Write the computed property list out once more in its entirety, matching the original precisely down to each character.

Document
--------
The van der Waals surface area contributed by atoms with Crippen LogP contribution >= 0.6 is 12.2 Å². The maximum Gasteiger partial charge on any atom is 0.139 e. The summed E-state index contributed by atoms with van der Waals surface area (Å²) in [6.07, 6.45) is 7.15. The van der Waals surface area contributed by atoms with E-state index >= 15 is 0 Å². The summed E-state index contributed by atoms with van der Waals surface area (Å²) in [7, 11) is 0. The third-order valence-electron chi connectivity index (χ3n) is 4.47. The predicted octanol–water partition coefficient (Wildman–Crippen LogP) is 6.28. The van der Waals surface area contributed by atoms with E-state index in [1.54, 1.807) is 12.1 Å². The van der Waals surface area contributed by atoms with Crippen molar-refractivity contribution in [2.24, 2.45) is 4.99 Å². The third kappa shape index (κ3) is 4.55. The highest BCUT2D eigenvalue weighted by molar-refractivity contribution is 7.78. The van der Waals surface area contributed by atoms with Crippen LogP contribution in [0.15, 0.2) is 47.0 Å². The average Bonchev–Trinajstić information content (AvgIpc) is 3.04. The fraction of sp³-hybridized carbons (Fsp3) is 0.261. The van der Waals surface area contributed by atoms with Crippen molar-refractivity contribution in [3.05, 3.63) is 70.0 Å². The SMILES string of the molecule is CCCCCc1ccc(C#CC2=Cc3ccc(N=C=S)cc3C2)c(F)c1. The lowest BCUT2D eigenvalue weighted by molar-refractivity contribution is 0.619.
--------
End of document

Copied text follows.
The van der Waals surface area contributed by atoms with Crippen LogP contribution >= 0.6 is 12.2 Å². The maximum Gasteiger partial charge on any atom is 0.139 e. The summed E-state index contributed by atoms with van der Waals surface area (Å²) in [6.07, 6.45) is 7.15. The van der Waals surface area contributed by atoms with E-state index >= 15 is 0 Å². The summed E-state index contributed by atoms with van der Waals surface area (Å²) in [7, 11) is 0. The third-order valence-electron chi connectivity index (χ3n) is 4.47. The predicted octanol–water partition coefficient (Wildman–Crippen LogP) is 6.28. The van der Waals surface area contributed by atoms with E-state index in [1.54, 1.807) is 12.1 Å². The van der Waals surface area contributed by atoms with Crippen molar-refractivity contribution in [2.24, 2.45) is 4.99 Å². The third kappa shape index (κ3) is 4.55. The highest BCUT2D eigenvalue weighted by molar-refractivity contribution is 7.78. The van der Waals surface area contributed by atoms with Crippen LogP contribution in [0.15, 0.2) is 47.0 Å². The average Bonchev–Trinajstić information content (AvgIpc) is 3.04. The fraction of sp³-hybridized carbons (Fsp3) is 0.261. The van der Waals surface area contributed by atoms with Crippen molar-refractivity contribution in [3.05, 3.63) is 70.0 Å². The SMILES string of the molecule is CCCCCc1ccc(C#CC2=Cc3ccc(N=C=S)cc3C2)c(F)c1. The lowest BCUT2D eigenvalue weighted by molar-refractivity contribution is 0.619.